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This Former Single Mom Went from Waiting Tables in Her Small Town to Writing Code for a Global Robotic Automation Company

Written by David Sutphen on Jun 6, 2022

Related content: Boot Camps, Learner Stories, Impact and Outcomes

EDITOR’S NOTE: This story is part of a spotlight series on alumni of 2U-powered university boot camp programs whose experiences will be captured in the release of our Gallup-2U Boot Camp Graduates Study this summer.


In Tennessee approximately 30 miles east of Nashville, Lebanon has slowly absorbed more residents from neighboring “Music City” in recent years, yet it maintains its charming small-town feel. Kennadee Ray herself moved to the area after graduating high school and continued her education through a local associate’s degree program while waiting tables at a steakhouse. She was also a single mom at the time, busy with a toddler from dawn to dusk.

“After two years in my associate’s program while also waitressing and raising my daughter, I wasn’t sure I could keep doing all the running back and forth,” she says. “If I was going to continue on to get a bachelor’s degree, I knew that would take me quite a while longer to get through.”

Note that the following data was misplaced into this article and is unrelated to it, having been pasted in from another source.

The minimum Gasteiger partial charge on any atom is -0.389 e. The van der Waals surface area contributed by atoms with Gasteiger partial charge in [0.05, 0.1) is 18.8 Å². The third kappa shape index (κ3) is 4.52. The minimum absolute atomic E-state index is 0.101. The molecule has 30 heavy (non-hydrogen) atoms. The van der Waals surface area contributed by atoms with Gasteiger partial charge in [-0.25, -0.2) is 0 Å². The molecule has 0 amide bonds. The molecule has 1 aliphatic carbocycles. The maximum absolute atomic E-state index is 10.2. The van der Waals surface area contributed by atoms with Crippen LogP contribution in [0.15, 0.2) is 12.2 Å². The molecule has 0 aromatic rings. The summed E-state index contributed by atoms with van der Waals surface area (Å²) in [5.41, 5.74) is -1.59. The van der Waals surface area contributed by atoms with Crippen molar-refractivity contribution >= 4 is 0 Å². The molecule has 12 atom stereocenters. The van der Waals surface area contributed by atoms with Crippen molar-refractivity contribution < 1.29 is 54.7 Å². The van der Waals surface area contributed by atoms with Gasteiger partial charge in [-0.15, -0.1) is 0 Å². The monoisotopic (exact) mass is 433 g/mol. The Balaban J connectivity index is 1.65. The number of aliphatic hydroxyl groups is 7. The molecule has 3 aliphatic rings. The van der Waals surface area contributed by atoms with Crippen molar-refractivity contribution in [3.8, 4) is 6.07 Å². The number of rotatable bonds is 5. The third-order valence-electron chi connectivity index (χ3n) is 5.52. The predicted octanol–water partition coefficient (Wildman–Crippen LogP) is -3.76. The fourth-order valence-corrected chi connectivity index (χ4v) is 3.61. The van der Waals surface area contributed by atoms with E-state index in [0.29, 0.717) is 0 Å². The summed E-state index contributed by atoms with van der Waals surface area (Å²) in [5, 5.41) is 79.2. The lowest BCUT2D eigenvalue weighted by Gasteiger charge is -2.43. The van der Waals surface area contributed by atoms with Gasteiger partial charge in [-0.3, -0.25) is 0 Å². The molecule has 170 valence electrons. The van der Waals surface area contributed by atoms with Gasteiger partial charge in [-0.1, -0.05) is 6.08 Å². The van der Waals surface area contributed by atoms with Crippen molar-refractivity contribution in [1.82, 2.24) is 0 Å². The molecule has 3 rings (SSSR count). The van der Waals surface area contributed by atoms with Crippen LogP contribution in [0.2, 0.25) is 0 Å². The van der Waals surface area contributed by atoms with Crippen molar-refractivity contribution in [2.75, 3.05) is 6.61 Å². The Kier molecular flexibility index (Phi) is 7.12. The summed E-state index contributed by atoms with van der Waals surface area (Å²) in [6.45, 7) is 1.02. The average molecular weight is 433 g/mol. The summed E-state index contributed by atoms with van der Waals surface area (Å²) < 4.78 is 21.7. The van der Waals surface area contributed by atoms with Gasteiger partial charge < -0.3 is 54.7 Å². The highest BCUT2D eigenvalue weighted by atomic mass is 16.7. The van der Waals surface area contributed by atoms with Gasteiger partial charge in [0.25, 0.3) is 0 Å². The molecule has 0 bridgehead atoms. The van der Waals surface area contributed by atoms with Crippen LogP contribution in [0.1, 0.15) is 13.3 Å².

As she was considering her options, Kennadee’s best friend since middle school, who works in the tech industry, suggested the concept of a boot camp, leading Kennadee to discover the 2U-powered Vanderbilt University Coding Boot Camp. “I didn’t know boot camps existed,” she confesses. “But once I learned how much value Vanderbilt crams into only a few months of training—and how it could lead to a good tech job soon after that—it was pretty mind-blowing.”

Within a month of completing her associate’s program, Kennadee enrolled in the boot camp and dove in—ready, as she says, to “git ’er done.”

A Better Way to Search for Needles in a Haystack

During her associate’s program studying Mathematics, Kennadee had taken an intro to coding class, which gave her enough of a taste to know she’d like the work and be good at it. “I’ve always been a STEM-loving person with a pattern-oriented mind,” she says. “I like complex problem-solving, so coding seemed like a great fit for me.”

For Kennadee, how the boot camp scaffolded new concepts—layering them one upon the other in direct lessons followed by a more hands-on project each week—was a helpful way to structure the breadth of the material. She also enjoyed the “virtual peer programming” experiences that her instructor and TA set up to connect different classmates together on assignments each week and with all of three of the boot camp’s major projects.